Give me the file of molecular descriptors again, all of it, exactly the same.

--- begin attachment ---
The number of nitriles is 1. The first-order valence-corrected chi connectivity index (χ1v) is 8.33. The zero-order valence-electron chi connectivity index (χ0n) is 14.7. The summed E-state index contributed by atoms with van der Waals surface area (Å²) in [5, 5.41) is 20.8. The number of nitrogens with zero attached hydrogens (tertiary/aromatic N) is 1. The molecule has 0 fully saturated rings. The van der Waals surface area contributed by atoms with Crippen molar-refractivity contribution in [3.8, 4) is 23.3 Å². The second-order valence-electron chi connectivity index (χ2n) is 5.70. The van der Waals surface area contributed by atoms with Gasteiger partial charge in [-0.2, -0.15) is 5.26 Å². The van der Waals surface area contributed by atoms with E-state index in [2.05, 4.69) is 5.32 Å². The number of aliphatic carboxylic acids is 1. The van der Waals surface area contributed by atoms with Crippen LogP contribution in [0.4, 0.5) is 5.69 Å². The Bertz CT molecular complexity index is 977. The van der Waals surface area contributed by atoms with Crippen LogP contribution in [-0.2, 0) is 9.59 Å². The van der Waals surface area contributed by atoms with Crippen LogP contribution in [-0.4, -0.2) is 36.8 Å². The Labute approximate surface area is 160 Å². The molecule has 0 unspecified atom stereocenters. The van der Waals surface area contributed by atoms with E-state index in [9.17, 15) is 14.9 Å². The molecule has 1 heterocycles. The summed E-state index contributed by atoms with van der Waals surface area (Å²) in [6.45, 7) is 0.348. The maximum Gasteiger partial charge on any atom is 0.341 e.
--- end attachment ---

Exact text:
The number of nitriles is 1. The first-order valence-corrected chi connectivity index (χ1v) is 8.33. The zero-order valence-electron chi connectivity index (χ0n) is 14.7. The summed E-state index contributed by atoms with van der Waals surface area (Å²) in [5, 5.41) is 20.8. The number of nitrogens with zero attached hydrogens (tertiary/aromatic N) is 1. The molecule has 0 fully saturated rings. The van der Waals surface area contributed by atoms with Crippen molar-refractivity contribution in [3.8, 4) is 23.3 Å². The second-order valence-electron chi connectivity index (χ2n) is 5.70. The van der Waals surface area contributed by atoms with Gasteiger partial charge in [-0.2, -0.15) is 5.26 Å². The van der Waals surface area contributed by atoms with E-state index in [2.05, 4.69) is 5.32 Å². The number of aliphatic carboxylic acids is 1. The van der Waals surface area contributed by atoms with Crippen LogP contribution in [0.4, 0.5) is 5.69 Å². The Bertz CT molecular complexity index is 977. The van der Waals surface area contributed by atoms with Crippen LogP contribution in [-0.2, 0) is 9.59 Å². The van der Waals surface area contributed by atoms with Crippen LogP contribution in [-0.4, -0.2) is 36.8 Å². The Labute approximate surface area is 160 Å². The molecule has 0 unspecified atom stereocenters. The van der Waals surface area contributed by atoms with E-state index in [9.17, 15) is 14.9 Å². The molecule has 1 heterocycles. The summed E-state index contributed by atoms with van der Waals surface area (Å²) in [6.45, 7) is 0.348. The maximum Gasteiger partial charge on any atom is 0.341 e.